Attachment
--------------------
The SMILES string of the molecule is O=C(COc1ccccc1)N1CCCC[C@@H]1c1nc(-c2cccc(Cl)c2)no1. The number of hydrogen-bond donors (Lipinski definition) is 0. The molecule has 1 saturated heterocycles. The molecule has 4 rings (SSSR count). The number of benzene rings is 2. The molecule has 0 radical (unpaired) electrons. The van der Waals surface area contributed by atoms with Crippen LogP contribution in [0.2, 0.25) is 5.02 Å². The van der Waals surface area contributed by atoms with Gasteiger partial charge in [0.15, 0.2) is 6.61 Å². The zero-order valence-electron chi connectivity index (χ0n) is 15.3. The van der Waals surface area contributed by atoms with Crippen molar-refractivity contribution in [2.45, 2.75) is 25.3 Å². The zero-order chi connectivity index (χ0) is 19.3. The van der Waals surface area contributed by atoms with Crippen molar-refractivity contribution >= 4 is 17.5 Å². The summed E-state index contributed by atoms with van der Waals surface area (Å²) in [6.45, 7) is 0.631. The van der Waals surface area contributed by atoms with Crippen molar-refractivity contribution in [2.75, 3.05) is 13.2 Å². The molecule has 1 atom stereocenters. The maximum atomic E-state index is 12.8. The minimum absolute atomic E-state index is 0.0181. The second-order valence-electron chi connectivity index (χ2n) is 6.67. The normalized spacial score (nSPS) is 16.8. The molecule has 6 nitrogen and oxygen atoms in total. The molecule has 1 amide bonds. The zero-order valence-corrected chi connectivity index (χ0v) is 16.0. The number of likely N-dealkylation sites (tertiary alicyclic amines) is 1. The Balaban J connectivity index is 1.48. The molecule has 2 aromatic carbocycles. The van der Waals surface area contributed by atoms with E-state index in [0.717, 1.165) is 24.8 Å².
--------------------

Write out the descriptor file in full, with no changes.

The SMILES string of the molecule is O=C(COc1ccccc1)N1CCCC[C@@H]1c1nc(-c2cccc(Cl)c2)no1. The number of hydrogen-bond donors (Lipinski definition) is 0. The molecule has 1 saturated heterocycles. The molecule has 4 rings (SSSR count). The number of benzene rings is 2. The molecule has 0 radical (unpaired) electrons. The van der Waals surface area contributed by atoms with Crippen LogP contribution in [0.2, 0.25) is 5.02 Å². The van der Waals surface area contributed by atoms with Gasteiger partial charge in [0.15, 0.2) is 6.61 Å². The zero-order valence-electron chi connectivity index (χ0n) is 15.3. The van der Waals surface area contributed by atoms with Crippen molar-refractivity contribution in [2.45, 2.75) is 25.3 Å². The zero-order chi connectivity index (χ0) is 19.3. The van der Waals surface area contributed by atoms with Crippen molar-refractivity contribution >= 4 is 17.5 Å². The summed E-state index contributed by atoms with van der Waals surface area (Å²) in [6.45, 7) is 0.631. The van der Waals surface area contributed by atoms with Crippen molar-refractivity contribution in [2.75, 3.05) is 13.2 Å². The molecule has 1 atom stereocenters. The maximum atomic E-state index is 12.8. The minimum absolute atomic E-state index is 0.0181. The second-order valence-electron chi connectivity index (χ2n) is 6.67. The normalized spacial score (nSPS) is 16.8. The molecule has 6 nitrogen and oxygen atoms in total. The molecule has 1 amide bonds. The zero-order valence-corrected chi connectivity index (χ0v) is 16.0. The number of likely N-dealkylation sites (tertiary alicyclic amines) is 1. The Balaban J connectivity index is 1.48. The molecule has 2 aromatic carbocycles. The van der Waals surface area contributed by atoms with E-state index in [0.717, 1.165) is 24.8 Å².